Over the past week or so I put close to a thousand miles on my old car as I criss-crossed the state of Georgia promoting “I Will Give Them One More Shot.”
On Friday afternoon, February 4th, I left the mountains of Western North Carolina in a drizzling, freezing rain. Arriving at the Georgia Archives in Morrow barely ten minutes before closing, I had the great pleasure of presenting a signed copy of “One More Shot” to Archives Director Dr. Steven Engerrand, in thanks for the assistance he and his staff provided while I conducted my research on the First Georgia Infantry.
Saturday and Sunday was the Chickamauga Civil War Show in Dalton, where I met Barbara Keene, the marketing director for Mercer University Press. This was my first time attending this show, and I was thrilled by the number of exhibitors and vendors present. Between book signings at the Mercer Press table I wandered around the exhibit hall admiring the relics and artifacts (and reminding myself all the while of how empty my bank account was). Fellow Mercer author Bruce H. Stewart, Jr., author of Invisible Hero: Patrick R. Cleburne joined me at the Mercer table on Saturday. I had the great pleasure of finally meeting in person Jim Parrish, author of Wiregrass to Appomattox: The Untold Story of the 50th Georgia Infantry Regiment, CSA. Jim had graciously read the manuscript for One More Shot, and provided a highly complimentary blurb for the back of the dust jacket. It was great to see Dr. David Wiggins again. Dave provided much help in my research. It was also very gratifying to have several First Georgia descendents come up and thank me for bringing out the regiment’s story.
Monday morning I headed down to Atlanta, where I had the pleasure of giving copies of One More Shot to Timothy Frilingos at the Atlanta Capitol Museum, and to Gordon Jones at the Atlanta History Center. I also visited Oakland Cemetery, where I found the gravesite of George Harvey Thompson, major of the First Georgia. More on Thompson in a future post.
From Atlanta I headed south to Houston County. That evening I enjoyed the privilege of speaking to the Perry Historical Society about the First Georgia. Several of the folks attending had ancestors in the Southern Rights Guard of Houston County, which was Company C of the First. My presentation was very well received, and I would like to thank Terre Walker for inviting me to visit with the Society.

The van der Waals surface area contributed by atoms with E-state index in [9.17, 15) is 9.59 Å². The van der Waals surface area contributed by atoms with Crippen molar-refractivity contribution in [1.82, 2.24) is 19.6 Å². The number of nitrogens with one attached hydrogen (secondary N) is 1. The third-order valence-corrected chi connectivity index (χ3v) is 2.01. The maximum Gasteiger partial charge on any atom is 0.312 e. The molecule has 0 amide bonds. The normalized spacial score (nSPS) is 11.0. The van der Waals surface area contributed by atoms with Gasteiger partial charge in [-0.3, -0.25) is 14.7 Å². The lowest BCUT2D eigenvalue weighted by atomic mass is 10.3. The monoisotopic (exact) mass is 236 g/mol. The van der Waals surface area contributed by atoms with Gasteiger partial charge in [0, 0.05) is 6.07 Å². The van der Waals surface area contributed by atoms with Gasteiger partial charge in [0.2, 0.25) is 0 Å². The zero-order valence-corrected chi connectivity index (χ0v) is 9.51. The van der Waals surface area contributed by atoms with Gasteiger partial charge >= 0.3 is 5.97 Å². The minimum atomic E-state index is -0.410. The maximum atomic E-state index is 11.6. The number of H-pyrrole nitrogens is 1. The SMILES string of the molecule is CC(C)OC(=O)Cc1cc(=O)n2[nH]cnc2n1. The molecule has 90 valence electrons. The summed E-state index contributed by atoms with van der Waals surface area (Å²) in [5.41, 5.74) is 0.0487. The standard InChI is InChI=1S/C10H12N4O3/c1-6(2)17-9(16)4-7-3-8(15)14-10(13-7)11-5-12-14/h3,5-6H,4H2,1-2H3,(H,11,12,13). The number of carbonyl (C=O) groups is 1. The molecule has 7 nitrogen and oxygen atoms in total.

Tuesday morning, on the way to my next visit, I made a stop at Andersonville National Historic Site. It had been over twenty-five years since I had last visited the camp, and was very impressed with the National Prisoner of War Museum, which opened in 1998. On my previous visits the museum was relegated to a small building next to the cemetery. Out in the area of the prison itself, the main gate has been reconstructed. Walking through from the outer to the inner gate, I felt myself having to stop for a moment as I gazed out over the same landscape that held more 45,000 prisoners over fourteen months in 1864 and 1865. A sense of extreme sadness weighs heavily in the air over the stockade site.
From Andersonville I continued south to Americus. John Carroll, former commander of the Sons of Confederate Veterans A. H. Stephens Camp #78, invited me to come to Americus to speak about the First. Camp #78 represents several companies formed in Sumter County, one of which was the Muckalee Guards, Company A of the Twelfth Georgia Infantry. The Twelfth fought alongside the First Georgia during the Cheat Mountain Campaign and the Battle of Greenbrier River. Many thanks to John and the members of Camp #78 for their gracious welcome (and also the tasty soup!).
Wednesday I turned north toward home, briefly checking in once more at Mercer Press in Macon, then to my final stop at the University of Georgia in Athens. There I presented another book to Mary Linnemann of the Hargrett Library in thanks for her research assistance.
I would like to express my thanks to everyone for their warm welcome and kind hospitality.